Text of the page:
Lugaru's Epsilon
Programmer's
Editor

Context:
Epsilon User's Manual and Reference
   Epsilon Extension Language
      . . .
      Scope of Variables
      Data Types
         . . .
         Array Declarators
         Function Declarators
         Structures and Unions
         Complex Declarators
         Typedefs
         . . .
      Initialization
      . . .

Previous   Up    Next
Function Declarators  Epsilon Extension Language   Complex Declarators


Epsilon User's Manual and Reference > Epsilon Extension Language > Data Types >

Structures and Unions

This section describes how to define variables of type structure of t1, ..., tn, where t1, ..., tn are each types. First, we give an informal description, with examples, of how structures are often declared. A more formal description with BNF diagrams follows.

There is a special type-specifier, called a structure-or-union specifier, that defines structure and union types. This type-specifier has several forms.

The simplest form is seen in the following example:

struct {
    int field1;
    char name[30];
    char *data;
}

The field names of the structure are the identifiers being declared within the curly braces. These declarations look like variable declarations, but instead of declaring variables, they declare field names. The type of a particular field is the type the identifier would have if the declaration were a variable declaration.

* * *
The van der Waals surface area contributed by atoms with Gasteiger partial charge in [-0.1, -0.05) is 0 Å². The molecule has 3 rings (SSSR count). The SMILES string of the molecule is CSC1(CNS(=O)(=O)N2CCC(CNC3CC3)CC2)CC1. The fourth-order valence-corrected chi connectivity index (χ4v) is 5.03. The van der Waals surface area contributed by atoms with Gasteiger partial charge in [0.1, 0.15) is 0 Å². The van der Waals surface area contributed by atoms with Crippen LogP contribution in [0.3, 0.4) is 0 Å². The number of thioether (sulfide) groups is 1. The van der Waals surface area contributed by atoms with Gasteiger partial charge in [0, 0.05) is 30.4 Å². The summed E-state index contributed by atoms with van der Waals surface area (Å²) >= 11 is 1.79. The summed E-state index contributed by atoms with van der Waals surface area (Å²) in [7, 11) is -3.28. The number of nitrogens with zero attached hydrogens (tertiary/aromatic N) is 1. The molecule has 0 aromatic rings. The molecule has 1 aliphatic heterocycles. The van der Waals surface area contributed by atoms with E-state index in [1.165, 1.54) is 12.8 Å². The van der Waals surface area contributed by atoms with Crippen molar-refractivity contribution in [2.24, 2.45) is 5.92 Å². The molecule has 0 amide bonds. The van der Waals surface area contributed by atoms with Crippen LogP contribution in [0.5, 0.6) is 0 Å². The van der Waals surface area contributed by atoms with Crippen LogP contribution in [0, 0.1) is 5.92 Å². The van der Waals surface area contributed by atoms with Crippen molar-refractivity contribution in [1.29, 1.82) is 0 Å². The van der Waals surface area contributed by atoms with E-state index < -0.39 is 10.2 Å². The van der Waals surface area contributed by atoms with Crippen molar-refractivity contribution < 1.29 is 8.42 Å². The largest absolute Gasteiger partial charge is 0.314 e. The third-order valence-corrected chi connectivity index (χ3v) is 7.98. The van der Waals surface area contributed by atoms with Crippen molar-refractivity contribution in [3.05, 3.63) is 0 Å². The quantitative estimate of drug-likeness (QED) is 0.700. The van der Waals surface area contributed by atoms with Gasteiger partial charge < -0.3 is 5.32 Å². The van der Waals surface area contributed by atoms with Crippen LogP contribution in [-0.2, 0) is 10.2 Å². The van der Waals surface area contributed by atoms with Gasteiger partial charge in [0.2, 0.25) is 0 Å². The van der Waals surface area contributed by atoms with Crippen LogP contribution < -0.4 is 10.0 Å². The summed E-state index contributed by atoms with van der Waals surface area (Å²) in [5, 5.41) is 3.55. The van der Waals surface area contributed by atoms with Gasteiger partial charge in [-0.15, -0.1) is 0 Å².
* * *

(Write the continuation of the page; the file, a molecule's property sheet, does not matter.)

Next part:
The example above refers to a structure with fields named field1, name, and data, with types int, array of char, and pointer to char, respectively.

Use the structure-or-union specifier like the other type-specifiers (int, short, char, and spot) in declarations. For example:

struct {
    int field1;
    char name[30];
    char *data;
} rec, *recptr, recary[4];

declares rec to be a structure variable, recptr to be a pointer to a structure, and recary to be an array of (4) structures.

The structure-or-union-specifier may contain a tag, which gives a short name for the entire structure. For example, the type-specifier in the following example:

struct recstruct {
    int field1;
    char name[30];
    char *data;
};

creates a new type, struct recstruct, that refers to the structure being defined. Given this structure tag, we may define our structure variables in the following manner:

struct recstruct rec, *recptr, recary[4];

Structure (or union) tags also let you create self-referential types. Consider the following:

struct list {
    int data;
    struct list *next;
};

struct list list1, list2;

This creates a structure type list, which has a data field that's an int, and a next field that is a pointer to a list structure. A structure may not contain an instance of itself, but may contain (as in this example) a pointer to an object of its type.

More formally, a structure-or-union-specifier has the following form:

struct-or-union-specifier:
        struct-or-union-tag
        struct-or-union-tag { member-list }
        { member-list }

struct-or-union-tag:
        identifier

member-list:
        type-specifier declarator-list ;
        type-specifier declarator-list ; member-list

A description of how to use structures and unions in expressions appears in Miscellaneous Operators.



Previous   Up    Next
Function Declarators  Epsilon Extension Language   Complex Declarators


Lugaru Copyright (C) 1984, 2012 Lugaru Software Ltd. All Rights Reserved.